# sin(1/x)/x is improper Riemann Integrable but not Lebesgue Integrable on (0,1]

Consider $f(x)=\frac{\sin(\frac 1x)}{x}$. \begin{aligned} \int_0^1 \frac{\sin(\frac 1x)}{x}\,dx&=\int_\infty^1\frac{\sin u}{\frac 1u}(-\frac{1}{u^2})\,du\\ &=\int_1^\infty\frac{\sin u}{u}\,du. \end{aligned} \begin{aligned} \int_1^R\frac{\sin u}{u}\,du&=[\frac{-\cos u}{u}]_1^R+\int_1^R\frac{-\cos u}{u^2}\,du\\ &=\frac{-\cos R}{R}+\frac{\cos 1}{1}-\int_1^R\frac{\cos u}{u^2}\,du. \end{aligned}
Note that $\lim_{R\to\infty}\frac{\cos R}{R}=0$, and $\displaystyle |\int_1^\infty\frac{\cos u}{u^2}\,du|\leq\int_1^\infty\frac{1}{u^2}\,du=1<\infty.$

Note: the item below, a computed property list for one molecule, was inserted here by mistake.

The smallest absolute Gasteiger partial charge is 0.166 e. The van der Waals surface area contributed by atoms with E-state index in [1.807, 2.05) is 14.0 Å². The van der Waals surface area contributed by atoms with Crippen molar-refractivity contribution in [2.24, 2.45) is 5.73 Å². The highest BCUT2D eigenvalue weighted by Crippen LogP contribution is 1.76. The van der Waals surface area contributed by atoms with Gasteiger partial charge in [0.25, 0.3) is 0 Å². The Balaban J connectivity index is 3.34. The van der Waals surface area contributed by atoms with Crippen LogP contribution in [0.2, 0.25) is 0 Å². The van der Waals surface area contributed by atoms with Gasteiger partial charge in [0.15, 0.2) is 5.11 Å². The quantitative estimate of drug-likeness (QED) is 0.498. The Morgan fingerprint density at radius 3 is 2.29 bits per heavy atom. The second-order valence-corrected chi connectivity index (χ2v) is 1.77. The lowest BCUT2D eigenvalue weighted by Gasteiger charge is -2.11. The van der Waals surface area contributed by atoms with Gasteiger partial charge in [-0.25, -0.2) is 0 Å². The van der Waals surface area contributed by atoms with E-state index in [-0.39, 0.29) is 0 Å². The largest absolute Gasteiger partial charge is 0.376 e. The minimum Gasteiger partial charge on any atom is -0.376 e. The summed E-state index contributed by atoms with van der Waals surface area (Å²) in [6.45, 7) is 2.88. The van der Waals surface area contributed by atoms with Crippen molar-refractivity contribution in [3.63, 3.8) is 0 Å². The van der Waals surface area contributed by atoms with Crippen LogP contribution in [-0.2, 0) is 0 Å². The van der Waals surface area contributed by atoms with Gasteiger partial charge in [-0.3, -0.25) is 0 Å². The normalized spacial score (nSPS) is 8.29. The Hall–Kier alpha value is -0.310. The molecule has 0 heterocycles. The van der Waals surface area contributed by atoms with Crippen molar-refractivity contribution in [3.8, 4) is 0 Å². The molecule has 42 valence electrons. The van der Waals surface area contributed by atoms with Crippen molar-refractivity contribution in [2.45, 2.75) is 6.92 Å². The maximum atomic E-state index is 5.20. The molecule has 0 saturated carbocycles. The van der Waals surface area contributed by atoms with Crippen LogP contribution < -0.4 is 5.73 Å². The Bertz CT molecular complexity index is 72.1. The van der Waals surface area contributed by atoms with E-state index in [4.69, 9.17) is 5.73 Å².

Thus $\int_1^\infty\frac{\sin u}{u}\,du<\infty$, and $f$ is improper Riemann integrable.

However note that \begin{aligned} \int_1^\infty |\frac{\sin u}{u}|\,du&\geq\int_\pi^{(N+1)\pi}|\frac{\sin u}{u}|\,du\\ &=\sum_{k=1}^N\int_{k\pi}^{(k+1)\pi}|\frac{\sin u}{u}|\,du\\ &=\sum_{k=1}^N\int_0^\pi|\frac{\sin(t+k\pi)}{t+k\pi}|\,dt\\ &=\sum_{k=1}^N\int_0^\pi\frac{|\sin t|}{t+k\pi}\,dt\\ &\geq\sum_{k=1}^N\frac{1}{(k+1)\pi}\int_0^\pi\sin t\,dt\\ &=\frac{2}{\pi}\sum_{k=1}^N\frac{1}{(k+1)} \end{aligned}
which diverges as $N\to\infty$ (harmonic series).

Thus $f$ is not Lebesgue integrable on $(0,1]$. ## Author: mathtuition88

https://mathtuition88.com/

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